Memories of Murder Screen 10 articles

Memories of Murder

2003

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  • These echoes remain, at most, fond points of homage, due largely to Bong’s economic inclusion of rich, if subtle, ethnographic detail. A general sense of sociopolitical disquiet pervades the movie’s margins, contributing to Bong’s melancholic mood and restless rhythms, but also serving as an important reminder that, while the formula may be fluid, these events and characters are very much a product of a particular time and place.

  • Bong concentrates on the friction between a local yokel cop and a big-city gumshoe with more sophisticated techniques, but his larger context is the military dictatorship of the period and the public paranoia it inspired. At 129 minutes, this takes a while to get started but gains momentum.

  • All of the characters, including the prime suspect, are victims of the Korea of the 1980s: living under dictatorial military government and inured by a Cold War mentality to acts of violence and brutality. Bong brilliantly spreads the blame by using multiple points of view for his mise-en-scène, and gets tremendous performances from his stars and supporting cast alike.

  • Building into a portrait of a society displaying its fractures and fears, a corrosive suspicion of its own institutions, Bong's unpredictable comedy becomes a sombre, forensic examination of failure.

  • It's an altogether remarkable piece of work, deepening the genre while whipping its skin off, satirizing an entire nation's nearsighted apathy as it wonders, almost aloud, about the nature of truth, evidence, and social belonging.

  • ...What distinguishes "Memories of Murder," setting it apart from rank-and-file thrillers, is its singular mix of gallows humor and unnerving solemnity. Much of the humor comes at the expense of the detectives, whose ineffectualness is at once appalling and comical.

  • Where Fincher's dour "realism" seems resigned to tedium, Bong's deft tonal variety is counterintuitvely more lifelike. Like THE HOST, this was a massive hit in South Korea—one wishes American blockbusters were nearly so adventurous.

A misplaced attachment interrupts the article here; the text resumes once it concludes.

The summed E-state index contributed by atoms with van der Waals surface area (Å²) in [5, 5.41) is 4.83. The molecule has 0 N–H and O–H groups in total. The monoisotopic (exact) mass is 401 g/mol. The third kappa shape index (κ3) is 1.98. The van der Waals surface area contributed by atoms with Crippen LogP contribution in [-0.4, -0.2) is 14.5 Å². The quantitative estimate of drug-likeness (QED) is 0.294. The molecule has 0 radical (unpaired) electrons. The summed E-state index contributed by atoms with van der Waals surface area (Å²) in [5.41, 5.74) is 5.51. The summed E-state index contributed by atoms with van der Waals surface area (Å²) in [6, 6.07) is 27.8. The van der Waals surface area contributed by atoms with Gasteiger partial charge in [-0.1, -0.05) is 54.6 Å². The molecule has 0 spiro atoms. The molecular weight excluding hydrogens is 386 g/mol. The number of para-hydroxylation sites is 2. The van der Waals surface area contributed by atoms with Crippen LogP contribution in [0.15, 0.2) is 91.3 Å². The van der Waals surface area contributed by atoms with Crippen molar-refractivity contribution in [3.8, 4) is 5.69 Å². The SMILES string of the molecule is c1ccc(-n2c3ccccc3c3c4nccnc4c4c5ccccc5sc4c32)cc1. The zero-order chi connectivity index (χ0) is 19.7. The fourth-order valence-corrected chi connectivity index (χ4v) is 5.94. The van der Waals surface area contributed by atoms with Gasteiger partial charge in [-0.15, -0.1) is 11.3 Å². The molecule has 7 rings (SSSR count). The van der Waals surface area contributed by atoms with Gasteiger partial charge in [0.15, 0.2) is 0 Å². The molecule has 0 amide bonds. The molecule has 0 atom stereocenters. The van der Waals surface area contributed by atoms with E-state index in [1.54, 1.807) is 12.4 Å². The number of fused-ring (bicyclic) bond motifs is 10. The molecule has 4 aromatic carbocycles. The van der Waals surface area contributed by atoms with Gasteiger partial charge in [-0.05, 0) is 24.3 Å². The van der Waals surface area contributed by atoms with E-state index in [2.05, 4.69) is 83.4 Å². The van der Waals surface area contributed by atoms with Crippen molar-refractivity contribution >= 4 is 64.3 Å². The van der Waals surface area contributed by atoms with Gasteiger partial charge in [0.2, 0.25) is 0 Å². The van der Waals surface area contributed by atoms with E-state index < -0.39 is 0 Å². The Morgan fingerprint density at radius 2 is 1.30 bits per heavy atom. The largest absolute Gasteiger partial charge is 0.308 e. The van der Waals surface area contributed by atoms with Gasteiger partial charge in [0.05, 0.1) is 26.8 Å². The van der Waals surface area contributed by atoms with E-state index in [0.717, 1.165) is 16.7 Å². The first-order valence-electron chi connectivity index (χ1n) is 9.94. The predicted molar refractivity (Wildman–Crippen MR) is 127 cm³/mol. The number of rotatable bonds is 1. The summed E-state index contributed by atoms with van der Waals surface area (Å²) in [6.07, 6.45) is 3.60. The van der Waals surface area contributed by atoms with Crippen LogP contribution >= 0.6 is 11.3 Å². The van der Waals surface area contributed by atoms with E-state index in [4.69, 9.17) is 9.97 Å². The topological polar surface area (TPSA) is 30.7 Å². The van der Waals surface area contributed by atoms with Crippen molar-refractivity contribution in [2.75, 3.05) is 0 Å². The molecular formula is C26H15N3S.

• A body found in a ditch in a remote rural area. Violent cops with no qualms about roughing up suspects. Rivalry between the rural cops and the big city detective who’s assigned to the case as it becomes clear there’s a serial killer on the loose. The well-worn tropes of the detective and police procedural genres are, in Memories of Murder, reinvigorated and fashioned into something sly and critical that retains a hard-hitting power.

  • Memories of Murder is, above all, about the corrosive effects of passing time—and how time renders an already ambiguous, uncertain serial murder case even less fathomable and detectable. Like in the work of one of his masters, Billy Wilder, Bong ‘unfolds’ the true themes of each of his films slowly—returning us, at the end of Memories of Murder (as in Mother, 2009), to the exact same spot—but with our understanding of what is at stake, and what has vanished, now considerably deepened.

  • Moving from atmospheric mystery to political allegory, with pit stops into slapstick comedy along the way, Memories of Murder, Bong Joon-ho’s second film, remains impossible to categorize. Newly restored and re-released, the director’s breakthrough feature (he would go on to direct The Host, Snowpiercer, and this year’s Okja, among other films) has lost none of its power to unsettle, and today it feels even stranger than ever.

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